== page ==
Myrmeleontiformia (antlions and their relatives) are an ancient group of lacewing insects characterized by predatory larvae with unusual morphologies and behaviors.
An international team led by Prof. WANG Bo from the Nanjing Institute of Geology and Palaeontology of the Chinese Academy of Sciences (NIGPAS) and two Italian researchers found fossil Myrmeleontiformia fauna from mid-Cretaceous (approximately 100 million years ago) Burmese amber. The study was published in Nature Communications on August 22, 2018.
Their findings show that Myrmeleontiformia did not gain considerable morphological novelty during the subsequent 100 million years, and their diversity seemed to result from different combinations of a limited set of character traits in a complex trade-off.
This morphological stasis helped in reconstructing behaviors not preserved by a trace in the fossil record. Inference of these behaviors shed light on the ecological niche and lifestyle of extinct Myrmeleontiformia.
Statistical correlation analysis strongly supported a correlation between a selection of morphological traits and two hunting strategies of these ambush predators - camouflaging and fossoriality - allowing us to reconstruct habits of extinct species.
The findings suggested that fossorial specializations evolved more than once across Myrmeleontiformia from arboreal ancestors. The fossorial lifestyle of antlions was certainly one of the factors leading to their success, allowing these insects to colonize and diversify in arid habitats where they survived considerable changes in terrestrial environments during the Cretaceous lineages.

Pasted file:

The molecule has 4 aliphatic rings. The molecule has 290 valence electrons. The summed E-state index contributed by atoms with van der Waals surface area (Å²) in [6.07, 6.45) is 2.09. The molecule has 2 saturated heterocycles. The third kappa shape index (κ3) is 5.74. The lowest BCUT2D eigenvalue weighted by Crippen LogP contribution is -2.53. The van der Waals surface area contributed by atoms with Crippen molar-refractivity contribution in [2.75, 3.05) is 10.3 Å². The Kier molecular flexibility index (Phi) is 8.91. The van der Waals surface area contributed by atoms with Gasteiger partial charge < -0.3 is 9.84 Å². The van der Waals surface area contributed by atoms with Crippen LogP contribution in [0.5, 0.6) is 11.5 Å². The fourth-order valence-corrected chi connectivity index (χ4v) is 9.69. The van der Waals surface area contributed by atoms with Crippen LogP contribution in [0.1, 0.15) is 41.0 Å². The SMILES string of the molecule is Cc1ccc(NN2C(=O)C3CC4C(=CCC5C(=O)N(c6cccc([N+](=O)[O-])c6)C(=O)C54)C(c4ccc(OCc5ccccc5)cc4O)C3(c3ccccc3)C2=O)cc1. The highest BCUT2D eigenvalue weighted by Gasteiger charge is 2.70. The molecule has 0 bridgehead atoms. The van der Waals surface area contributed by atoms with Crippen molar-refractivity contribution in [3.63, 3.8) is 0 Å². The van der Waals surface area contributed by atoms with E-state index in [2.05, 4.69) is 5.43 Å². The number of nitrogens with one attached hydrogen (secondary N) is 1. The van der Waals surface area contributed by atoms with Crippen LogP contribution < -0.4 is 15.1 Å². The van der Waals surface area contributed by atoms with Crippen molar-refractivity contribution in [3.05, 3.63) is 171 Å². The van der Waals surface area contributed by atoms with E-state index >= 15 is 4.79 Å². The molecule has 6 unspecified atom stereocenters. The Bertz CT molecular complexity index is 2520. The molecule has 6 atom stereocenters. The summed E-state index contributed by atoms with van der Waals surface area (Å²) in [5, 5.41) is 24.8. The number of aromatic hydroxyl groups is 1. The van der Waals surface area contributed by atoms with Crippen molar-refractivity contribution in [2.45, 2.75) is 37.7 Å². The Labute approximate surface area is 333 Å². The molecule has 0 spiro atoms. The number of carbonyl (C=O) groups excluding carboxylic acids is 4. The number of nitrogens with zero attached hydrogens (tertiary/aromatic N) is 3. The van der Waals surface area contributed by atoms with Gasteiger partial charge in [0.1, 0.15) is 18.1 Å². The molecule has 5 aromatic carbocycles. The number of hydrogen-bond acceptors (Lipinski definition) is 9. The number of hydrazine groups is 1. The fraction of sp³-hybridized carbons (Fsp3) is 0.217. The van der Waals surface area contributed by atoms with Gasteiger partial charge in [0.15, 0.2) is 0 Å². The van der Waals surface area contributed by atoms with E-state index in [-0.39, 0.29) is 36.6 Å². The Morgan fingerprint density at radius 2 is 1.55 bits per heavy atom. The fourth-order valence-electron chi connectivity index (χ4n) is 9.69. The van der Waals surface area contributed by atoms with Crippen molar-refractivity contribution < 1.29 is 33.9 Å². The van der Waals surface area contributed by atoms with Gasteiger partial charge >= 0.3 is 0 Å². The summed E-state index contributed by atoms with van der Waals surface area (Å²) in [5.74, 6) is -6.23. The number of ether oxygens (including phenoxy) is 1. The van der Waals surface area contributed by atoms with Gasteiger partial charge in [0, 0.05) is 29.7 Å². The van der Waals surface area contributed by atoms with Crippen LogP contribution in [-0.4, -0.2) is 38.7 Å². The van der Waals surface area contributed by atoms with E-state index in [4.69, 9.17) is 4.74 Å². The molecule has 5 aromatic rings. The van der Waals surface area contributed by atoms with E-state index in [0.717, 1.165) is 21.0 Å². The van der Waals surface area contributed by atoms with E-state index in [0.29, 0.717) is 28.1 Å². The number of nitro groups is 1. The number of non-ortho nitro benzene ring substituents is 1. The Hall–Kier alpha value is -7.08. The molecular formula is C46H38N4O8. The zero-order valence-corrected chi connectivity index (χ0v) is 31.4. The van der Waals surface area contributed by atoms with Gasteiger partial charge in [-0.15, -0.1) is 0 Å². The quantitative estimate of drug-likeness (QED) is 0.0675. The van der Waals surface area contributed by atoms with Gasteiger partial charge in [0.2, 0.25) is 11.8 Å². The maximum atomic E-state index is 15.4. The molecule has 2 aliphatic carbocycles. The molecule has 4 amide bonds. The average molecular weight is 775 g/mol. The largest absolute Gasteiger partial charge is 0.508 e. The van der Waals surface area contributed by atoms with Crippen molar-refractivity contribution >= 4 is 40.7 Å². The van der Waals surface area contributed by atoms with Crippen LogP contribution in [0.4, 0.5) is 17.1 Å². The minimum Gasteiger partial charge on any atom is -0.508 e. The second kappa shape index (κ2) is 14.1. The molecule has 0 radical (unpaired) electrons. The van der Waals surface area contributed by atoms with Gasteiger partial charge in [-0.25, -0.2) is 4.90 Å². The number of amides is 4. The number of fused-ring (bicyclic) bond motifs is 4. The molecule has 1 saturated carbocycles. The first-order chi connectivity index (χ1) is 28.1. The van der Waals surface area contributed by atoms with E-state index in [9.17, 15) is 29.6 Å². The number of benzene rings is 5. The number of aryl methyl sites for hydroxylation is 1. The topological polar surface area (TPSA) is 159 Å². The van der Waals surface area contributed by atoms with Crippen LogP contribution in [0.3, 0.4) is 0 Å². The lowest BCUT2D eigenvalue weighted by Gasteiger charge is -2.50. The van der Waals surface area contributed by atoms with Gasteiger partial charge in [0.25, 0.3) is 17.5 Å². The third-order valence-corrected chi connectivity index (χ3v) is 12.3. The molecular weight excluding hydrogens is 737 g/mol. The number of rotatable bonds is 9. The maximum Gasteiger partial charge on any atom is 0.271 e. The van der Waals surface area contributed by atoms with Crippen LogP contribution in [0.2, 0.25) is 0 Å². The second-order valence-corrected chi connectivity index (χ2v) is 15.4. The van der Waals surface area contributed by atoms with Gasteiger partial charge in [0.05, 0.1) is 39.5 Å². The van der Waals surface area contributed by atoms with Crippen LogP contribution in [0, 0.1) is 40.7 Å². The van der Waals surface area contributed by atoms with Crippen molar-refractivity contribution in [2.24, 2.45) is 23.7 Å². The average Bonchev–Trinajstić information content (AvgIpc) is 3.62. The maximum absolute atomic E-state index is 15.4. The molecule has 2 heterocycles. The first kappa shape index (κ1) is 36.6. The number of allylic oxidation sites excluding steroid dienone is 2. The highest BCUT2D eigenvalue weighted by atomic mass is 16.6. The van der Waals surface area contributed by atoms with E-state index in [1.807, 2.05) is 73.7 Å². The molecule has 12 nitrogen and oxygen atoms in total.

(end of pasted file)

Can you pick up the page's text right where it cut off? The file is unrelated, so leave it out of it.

The Burmese fossils showed that debris-carrying characterized this lineage for at least 100 million years. All of these camouflaging lacewings were equipped with elongate protuberances. The strong statistical correlation between the presence of these protuberances and camouflaging behavior demonstrated that this trait is an indicator of such behavior, even when the debris covering is not directly preserved in the amber piece together with the larvae.
This research also implies that camouflaging behavior arose at least three times within Myrmeleontiformia. Camouflaging and fossoriality appear widespread across the lineage, and both behaviors allowed the predatory larvae to hide from their unsuspecting prey.